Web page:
The authors noted the fact that one in four of the killers wereon bail was “a particularly significant finding”.

On May 14,NSW Premier Chris Minns announcedlaw reforms making it much harder for those accused of serious domestic violence offences to get bail,and ensuring that if they do,they are subject to electronicmonitoring.

“The findings show us that the perpetration of serious harm including death by offenders who are on bail is not a problem unique to NSW,” Fitz-Gibbon said. “There is a need to consider whether bail laws are adequate in each of the state jurisdictions.”

Family violence researcher Hayley Boxall,formerly of the Australian Institute of Criminology and now at the Australian National University,agreed,and said the report highlighted that “the vast majority of victims and perpetrators have[had] contact with the system”.

“This really demonstrates that we’re either not asking the right questions or not responding in the appropriate way. The question is,why isn’t risk being picked up at this point,or is it being detected but we don’t have appropriate responses?” Boxall said.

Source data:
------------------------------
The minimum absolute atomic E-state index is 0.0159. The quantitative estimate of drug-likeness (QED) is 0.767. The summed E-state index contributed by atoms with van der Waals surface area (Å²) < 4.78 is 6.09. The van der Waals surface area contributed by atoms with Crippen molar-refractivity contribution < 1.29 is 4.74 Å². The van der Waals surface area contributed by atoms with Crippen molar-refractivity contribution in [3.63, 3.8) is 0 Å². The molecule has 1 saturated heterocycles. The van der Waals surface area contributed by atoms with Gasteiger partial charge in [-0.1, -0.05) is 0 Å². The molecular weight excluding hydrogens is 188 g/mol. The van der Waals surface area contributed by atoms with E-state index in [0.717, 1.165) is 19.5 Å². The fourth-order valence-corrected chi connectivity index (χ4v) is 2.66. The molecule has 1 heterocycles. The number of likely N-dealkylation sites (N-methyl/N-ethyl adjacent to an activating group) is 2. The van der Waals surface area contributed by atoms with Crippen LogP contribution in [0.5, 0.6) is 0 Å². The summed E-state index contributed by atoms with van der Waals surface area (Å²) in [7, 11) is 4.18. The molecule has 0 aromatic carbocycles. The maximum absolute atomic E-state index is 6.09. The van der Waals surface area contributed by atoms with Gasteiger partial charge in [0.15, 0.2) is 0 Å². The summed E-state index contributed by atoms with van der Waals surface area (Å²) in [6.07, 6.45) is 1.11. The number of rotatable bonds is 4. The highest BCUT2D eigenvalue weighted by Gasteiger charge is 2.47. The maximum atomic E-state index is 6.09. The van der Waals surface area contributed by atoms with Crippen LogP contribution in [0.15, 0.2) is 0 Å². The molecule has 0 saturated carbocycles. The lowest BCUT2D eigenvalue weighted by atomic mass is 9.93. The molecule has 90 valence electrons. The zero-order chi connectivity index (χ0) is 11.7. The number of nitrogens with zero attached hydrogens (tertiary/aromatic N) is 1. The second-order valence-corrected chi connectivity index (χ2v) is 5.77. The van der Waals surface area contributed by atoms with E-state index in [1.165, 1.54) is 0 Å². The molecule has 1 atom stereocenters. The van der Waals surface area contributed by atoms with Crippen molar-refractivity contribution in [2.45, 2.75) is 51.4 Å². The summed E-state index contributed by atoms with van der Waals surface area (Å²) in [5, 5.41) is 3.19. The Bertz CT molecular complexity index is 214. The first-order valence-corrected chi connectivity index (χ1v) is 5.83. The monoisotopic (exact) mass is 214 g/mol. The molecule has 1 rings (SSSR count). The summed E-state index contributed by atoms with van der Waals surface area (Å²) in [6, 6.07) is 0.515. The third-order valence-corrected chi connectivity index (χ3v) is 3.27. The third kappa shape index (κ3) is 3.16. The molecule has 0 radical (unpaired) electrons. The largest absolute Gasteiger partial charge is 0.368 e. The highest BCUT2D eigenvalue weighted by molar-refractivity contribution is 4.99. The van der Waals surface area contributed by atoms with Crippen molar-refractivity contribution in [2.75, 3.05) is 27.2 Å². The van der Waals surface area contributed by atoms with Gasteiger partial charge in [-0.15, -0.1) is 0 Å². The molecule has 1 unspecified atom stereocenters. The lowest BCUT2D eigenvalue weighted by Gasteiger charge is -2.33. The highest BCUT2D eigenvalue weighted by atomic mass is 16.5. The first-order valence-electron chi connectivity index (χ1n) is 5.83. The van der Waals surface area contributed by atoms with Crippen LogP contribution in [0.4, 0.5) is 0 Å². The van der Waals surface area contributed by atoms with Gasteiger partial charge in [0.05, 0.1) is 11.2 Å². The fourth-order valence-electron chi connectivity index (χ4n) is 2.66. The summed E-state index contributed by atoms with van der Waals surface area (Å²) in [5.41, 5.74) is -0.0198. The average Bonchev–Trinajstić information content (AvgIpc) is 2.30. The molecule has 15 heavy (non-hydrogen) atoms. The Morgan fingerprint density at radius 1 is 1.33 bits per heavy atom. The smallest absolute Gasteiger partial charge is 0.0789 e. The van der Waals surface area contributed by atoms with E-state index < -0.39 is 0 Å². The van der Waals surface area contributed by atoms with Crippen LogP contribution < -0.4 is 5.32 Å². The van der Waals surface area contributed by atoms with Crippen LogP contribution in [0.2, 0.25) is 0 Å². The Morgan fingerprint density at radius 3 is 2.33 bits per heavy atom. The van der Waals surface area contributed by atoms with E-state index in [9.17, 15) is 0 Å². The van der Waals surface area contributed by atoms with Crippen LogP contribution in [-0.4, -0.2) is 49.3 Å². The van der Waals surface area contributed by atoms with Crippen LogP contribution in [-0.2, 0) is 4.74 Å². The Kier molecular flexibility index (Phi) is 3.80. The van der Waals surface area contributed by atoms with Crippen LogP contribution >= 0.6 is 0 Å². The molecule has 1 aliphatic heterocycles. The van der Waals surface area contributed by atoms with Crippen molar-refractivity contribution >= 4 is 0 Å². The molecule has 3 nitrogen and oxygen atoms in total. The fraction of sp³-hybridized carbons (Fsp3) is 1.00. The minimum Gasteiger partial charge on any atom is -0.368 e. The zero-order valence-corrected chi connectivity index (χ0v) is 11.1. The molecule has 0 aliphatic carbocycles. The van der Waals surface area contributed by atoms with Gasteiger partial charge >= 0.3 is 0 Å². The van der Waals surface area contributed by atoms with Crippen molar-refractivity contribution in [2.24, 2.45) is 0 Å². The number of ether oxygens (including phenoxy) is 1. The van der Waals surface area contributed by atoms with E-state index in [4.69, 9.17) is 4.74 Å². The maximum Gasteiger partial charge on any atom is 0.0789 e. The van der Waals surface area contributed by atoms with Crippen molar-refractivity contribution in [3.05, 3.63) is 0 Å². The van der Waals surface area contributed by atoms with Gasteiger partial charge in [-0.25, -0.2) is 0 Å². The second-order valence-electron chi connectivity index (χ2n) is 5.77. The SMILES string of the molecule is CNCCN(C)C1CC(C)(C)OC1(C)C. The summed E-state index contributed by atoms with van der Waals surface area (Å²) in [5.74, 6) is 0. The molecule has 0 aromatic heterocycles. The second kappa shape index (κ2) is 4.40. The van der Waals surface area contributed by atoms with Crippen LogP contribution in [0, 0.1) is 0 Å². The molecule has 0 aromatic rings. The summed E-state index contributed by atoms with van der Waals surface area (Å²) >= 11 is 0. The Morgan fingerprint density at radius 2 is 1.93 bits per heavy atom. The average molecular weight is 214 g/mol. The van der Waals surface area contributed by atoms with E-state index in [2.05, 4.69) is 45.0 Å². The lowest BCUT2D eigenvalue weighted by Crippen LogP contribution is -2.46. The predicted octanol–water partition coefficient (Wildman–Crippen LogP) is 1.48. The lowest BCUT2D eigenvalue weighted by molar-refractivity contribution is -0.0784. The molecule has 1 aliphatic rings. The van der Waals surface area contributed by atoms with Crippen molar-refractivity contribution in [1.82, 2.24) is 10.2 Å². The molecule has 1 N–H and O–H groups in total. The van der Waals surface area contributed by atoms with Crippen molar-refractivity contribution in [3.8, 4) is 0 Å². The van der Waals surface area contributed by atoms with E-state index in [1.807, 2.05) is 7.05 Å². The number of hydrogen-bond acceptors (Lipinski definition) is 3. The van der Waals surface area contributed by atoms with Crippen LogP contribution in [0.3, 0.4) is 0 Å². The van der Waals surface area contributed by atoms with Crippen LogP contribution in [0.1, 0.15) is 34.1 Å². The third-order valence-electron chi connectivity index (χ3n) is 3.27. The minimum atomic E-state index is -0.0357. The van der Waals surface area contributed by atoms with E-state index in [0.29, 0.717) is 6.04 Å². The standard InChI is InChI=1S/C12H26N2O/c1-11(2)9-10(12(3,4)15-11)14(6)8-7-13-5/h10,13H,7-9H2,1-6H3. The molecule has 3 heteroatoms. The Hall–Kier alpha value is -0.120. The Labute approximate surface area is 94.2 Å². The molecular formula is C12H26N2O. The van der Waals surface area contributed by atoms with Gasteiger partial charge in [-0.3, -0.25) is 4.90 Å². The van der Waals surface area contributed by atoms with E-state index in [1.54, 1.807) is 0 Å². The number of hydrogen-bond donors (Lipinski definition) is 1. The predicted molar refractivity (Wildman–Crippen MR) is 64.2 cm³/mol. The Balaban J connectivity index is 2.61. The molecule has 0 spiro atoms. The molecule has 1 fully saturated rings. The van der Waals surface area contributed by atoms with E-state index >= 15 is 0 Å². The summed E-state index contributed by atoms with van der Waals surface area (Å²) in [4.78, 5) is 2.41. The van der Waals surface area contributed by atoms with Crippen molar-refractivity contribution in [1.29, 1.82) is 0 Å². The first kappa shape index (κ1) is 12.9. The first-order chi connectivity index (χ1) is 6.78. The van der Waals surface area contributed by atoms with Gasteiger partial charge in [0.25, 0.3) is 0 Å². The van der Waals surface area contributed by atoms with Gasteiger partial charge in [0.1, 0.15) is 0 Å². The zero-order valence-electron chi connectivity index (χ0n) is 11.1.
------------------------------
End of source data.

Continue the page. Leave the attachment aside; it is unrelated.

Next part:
One of the key gaps in Australia’s family violence response was detecting and addressing escalated risk of criminal behaviour,she said.

The Monash report,Securing Women’s Lives,to be released on Tuesday,highlighted the need for family violence risk assessment to be introduced routinely to include the risk posed by men already seen by the system to their partners or ex-partners. Risk assessment is typically centred on that faced by victim-survivors.

“The study supports recent calls for a greater focus on the perpetrators of this violence:there is a need for all Australian states and territories to embed effective perpetrator risk assessment and management practices,” Fitz-Gibbon said.

“Most states and territories have introduced victim-focused risk assessment and identification frameworks,and while this is important,critically,we have to ensure perpetrators are also in view and their risk managed.”

The report comes after national protest marches in April demanding action to reduce the toll of violence against women,which had claimed35 women’s lives this year by June 2.

It coincides with fierce debate among family violence experts about whether a change in national strategy is needed to prevent violence against women.